At the end of Charlotte Bronte’s novel, “Jane Eyre”, Jane is talking about the ward, a young French girl under the charge of Mr. Rochester named Adele who has benefitted by “…a sound English education [that] corrected in great measure her French defects;” The chauvinism in that sentence is amusing given the French/English tussle that has gone on since the Norman Conquest. Score one for the Brits by Ms. Bronte.
It is new things, however that interest me. Newness is something not all of us are easy with for a host of reasons. Familiarity allows us to relax, new things, essential as they are, can vex us. When I think of how furniture design was roiled in England by the French (Et tu, Ms. Bronte?) with the introduction of rococo (readily adapted by the English but with less gusto) not to mention a home grown Gothick style as well as a touch of chinoiserie, the British of the 1740’s and 50’s, at least the young turks of that era, must have been looked upon as heretical in their tastes.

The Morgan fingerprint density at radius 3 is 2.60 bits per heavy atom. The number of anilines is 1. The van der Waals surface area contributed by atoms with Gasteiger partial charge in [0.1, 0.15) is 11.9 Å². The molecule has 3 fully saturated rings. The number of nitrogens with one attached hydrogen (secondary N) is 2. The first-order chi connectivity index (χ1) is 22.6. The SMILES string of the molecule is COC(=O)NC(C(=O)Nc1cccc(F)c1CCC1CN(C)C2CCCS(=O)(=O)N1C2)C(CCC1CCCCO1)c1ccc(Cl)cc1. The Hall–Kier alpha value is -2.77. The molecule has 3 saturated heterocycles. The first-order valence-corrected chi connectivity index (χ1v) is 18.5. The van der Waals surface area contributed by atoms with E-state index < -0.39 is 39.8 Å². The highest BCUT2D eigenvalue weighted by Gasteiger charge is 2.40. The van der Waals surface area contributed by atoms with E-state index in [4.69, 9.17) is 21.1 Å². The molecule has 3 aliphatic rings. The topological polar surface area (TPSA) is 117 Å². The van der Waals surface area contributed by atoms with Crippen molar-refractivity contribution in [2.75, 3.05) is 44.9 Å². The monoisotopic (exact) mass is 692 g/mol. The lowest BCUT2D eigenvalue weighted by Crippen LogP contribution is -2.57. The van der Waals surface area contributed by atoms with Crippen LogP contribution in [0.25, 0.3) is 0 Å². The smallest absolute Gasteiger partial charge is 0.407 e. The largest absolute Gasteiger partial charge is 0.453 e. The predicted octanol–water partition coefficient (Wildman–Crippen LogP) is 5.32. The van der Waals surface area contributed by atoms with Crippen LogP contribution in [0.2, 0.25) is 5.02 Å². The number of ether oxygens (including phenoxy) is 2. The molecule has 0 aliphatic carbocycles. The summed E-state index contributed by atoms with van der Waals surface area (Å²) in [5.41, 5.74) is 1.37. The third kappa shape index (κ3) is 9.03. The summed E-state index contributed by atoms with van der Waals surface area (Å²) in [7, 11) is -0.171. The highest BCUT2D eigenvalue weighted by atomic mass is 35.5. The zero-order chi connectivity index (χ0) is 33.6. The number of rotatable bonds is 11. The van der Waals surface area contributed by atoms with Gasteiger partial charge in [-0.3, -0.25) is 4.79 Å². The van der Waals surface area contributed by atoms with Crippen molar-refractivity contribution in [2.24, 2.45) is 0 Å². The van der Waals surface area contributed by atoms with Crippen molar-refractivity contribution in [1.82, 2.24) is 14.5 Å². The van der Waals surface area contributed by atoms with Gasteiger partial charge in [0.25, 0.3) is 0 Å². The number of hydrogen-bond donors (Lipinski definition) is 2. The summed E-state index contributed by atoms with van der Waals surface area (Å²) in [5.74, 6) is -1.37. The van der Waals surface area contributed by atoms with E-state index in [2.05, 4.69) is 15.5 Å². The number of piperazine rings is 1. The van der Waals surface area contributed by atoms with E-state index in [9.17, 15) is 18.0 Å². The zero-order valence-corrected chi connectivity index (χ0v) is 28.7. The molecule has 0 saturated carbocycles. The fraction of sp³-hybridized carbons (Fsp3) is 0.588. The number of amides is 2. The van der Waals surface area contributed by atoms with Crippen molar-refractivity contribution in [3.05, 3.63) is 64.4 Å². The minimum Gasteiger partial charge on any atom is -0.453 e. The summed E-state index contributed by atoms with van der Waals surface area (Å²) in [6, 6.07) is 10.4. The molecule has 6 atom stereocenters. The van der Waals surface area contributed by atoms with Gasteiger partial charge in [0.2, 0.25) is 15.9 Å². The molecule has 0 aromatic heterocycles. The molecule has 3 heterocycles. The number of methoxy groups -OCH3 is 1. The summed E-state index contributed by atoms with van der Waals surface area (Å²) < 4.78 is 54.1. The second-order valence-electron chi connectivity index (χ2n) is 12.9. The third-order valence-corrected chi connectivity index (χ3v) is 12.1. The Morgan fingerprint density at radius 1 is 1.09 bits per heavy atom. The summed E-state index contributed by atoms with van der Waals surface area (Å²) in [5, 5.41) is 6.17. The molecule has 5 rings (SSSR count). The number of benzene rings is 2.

The judgment of the furniture design of that era has never really ended, however. As comfortable as it may make some people to have a nice rococo mirror, there are still ugly rococo mirrors from the 1750’s out there. There are also some pretty spectacular ones as well. Shift to 2009 and try to imagine just how much of the contemporary art which was, up until recently, so very hot and try to think where it will be in 250 years.
New things and new ideas are like bread to humanity. But all things are judged from the moment they exist to the moment they cease to exist. Ideas that are overly intellectual without emotional impact (or vice-versa) will sooner or later lose their foothold on our imaginations. And some things that die prematurely will be reborn so there is hope for just about everything. English furniture, I might add, has a very nice track record thusfar and will continue to do so because when it works, it is among the most comfortable and beautiful furniture of all time.